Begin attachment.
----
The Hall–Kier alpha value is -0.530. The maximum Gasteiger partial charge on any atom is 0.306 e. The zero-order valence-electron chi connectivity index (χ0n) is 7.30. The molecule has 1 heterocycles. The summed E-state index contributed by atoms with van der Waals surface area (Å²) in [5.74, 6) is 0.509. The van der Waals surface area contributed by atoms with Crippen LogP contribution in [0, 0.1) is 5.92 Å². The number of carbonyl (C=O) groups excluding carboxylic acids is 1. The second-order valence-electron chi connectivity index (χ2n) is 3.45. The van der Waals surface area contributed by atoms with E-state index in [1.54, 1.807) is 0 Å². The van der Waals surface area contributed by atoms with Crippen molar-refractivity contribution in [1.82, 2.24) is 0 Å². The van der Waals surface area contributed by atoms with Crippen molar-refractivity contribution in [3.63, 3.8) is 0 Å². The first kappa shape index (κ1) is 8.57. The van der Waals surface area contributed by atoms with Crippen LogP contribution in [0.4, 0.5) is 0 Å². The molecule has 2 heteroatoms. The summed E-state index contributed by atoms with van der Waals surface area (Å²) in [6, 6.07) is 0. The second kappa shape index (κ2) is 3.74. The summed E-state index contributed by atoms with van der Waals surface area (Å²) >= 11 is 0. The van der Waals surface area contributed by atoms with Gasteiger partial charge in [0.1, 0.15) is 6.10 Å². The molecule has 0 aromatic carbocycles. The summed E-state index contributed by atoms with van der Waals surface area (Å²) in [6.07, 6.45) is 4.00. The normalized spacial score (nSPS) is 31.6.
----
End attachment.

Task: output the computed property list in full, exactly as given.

The Hall–Kier alpha value is -0.530. The maximum Gasteiger partial charge on any atom is 0.306 e. The zero-order valence-electron chi connectivity index (χ0n) is 7.30. The molecule has 1 heterocycles. The summed E-state index contributed by atoms with van der Waals surface area (Å²) in [5.74, 6) is 0.509. The van der Waals surface area contributed by atoms with Crippen LogP contribution in [0, 0.1) is 5.92 Å². The number of carbonyl (C=O) groups excluding carboxylic acids is 1. The second-order valence-electron chi connectivity index (χ2n) is 3.45. The van der Waals surface area contributed by atoms with E-state index in [1.54, 1.807) is 0 Å². The van der Waals surface area contributed by atoms with Crippen molar-refractivity contribution in [1.82, 2.24) is 0 Å². The van der Waals surface area contributed by atoms with Crippen molar-refractivity contribution in [3.63, 3.8) is 0 Å². The first kappa shape index (κ1) is 8.57. The van der Waals surface area contributed by atoms with Crippen LogP contribution in [0.4, 0.5) is 0 Å². The molecule has 2 heteroatoms. The summed E-state index contributed by atoms with van der Waals surface area (Å²) in [6, 6.07) is 0. The second kappa shape index (κ2) is 3.74. The summed E-state index contributed by atoms with van der Waals surface area (Å²) >= 11 is 0. The van der Waals surface area contributed by atoms with Gasteiger partial charge in [0.1, 0.15) is 6.10 Å². The molecule has 0 aromatic carbocycles. The summed E-state index contributed by atoms with van der Waals surface area (Å²) in [6.07, 6.45) is 4.00. The normalized spacial score (nSPS) is 31.6.